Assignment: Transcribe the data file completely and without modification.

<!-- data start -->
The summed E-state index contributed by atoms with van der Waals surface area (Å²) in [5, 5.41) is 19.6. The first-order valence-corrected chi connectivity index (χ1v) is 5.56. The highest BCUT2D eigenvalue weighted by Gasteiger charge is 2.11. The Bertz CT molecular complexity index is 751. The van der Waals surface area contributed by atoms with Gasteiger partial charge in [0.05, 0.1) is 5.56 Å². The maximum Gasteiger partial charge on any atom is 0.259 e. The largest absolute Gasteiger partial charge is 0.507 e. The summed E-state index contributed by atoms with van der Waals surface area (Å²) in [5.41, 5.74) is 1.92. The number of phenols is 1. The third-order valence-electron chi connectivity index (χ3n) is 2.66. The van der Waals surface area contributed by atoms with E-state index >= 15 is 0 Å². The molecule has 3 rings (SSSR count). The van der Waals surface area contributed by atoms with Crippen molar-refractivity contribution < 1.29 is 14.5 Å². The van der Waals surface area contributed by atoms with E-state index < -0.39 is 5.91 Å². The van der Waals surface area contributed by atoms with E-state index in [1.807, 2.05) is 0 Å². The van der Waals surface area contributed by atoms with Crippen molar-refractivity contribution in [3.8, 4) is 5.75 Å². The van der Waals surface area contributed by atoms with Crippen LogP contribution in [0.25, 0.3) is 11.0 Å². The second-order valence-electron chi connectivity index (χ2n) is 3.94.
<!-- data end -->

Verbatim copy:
The summed E-state index contributed by atoms with van der Waals surface area (Å²) in [5, 5.41) is 19.6. The first-order valence-corrected chi connectivity index (χ1v) is 5.56. The highest BCUT2D eigenvalue weighted by Gasteiger charge is 2.11. The Bertz CT molecular complexity index is 751. The van der Waals surface area contributed by atoms with Gasteiger partial charge in [0.05, 0.1) is 5.56 Å². The maximum Gasteiger partial charge on any atom is 0.259 e. The largest absolute Gasteiger partial charge is 0.507 e. The summed E-state index contributed by atoms with van der Waals surface area (Å²) in [5.41, 5.74) is 1.92. The number of phenols is 1. The third-order valence-electron chi connectivity index (χ3n) is 2.66. The van der Waals surface area contributed by atoms with E-state index >= 15 is 0 Å². The molecule has 3 rings (SSSR count). The van der Waals surface area contributed by atoms with Crippen molar-refractivity contribution < 1.29 is 14.5 Å². The van der Waals surface area contributed by atoms with E-state index < -0.39 is 5.91 Å². The van der Waals surface area contributed by atoms with E-state index in [1.807, 2.05) is 0 Å². The van der Waals surface area contributed by atoms with Crippen molar-refractivity contribution in [3.8, 4) is 5.75 Å². The van der Waals surface area contributed by atoms with Crippen LogP contribution in [0.25, 0.3) is 11.0 Å². The second-order valence-electron chi connectivity index (χ2n) is 3.94.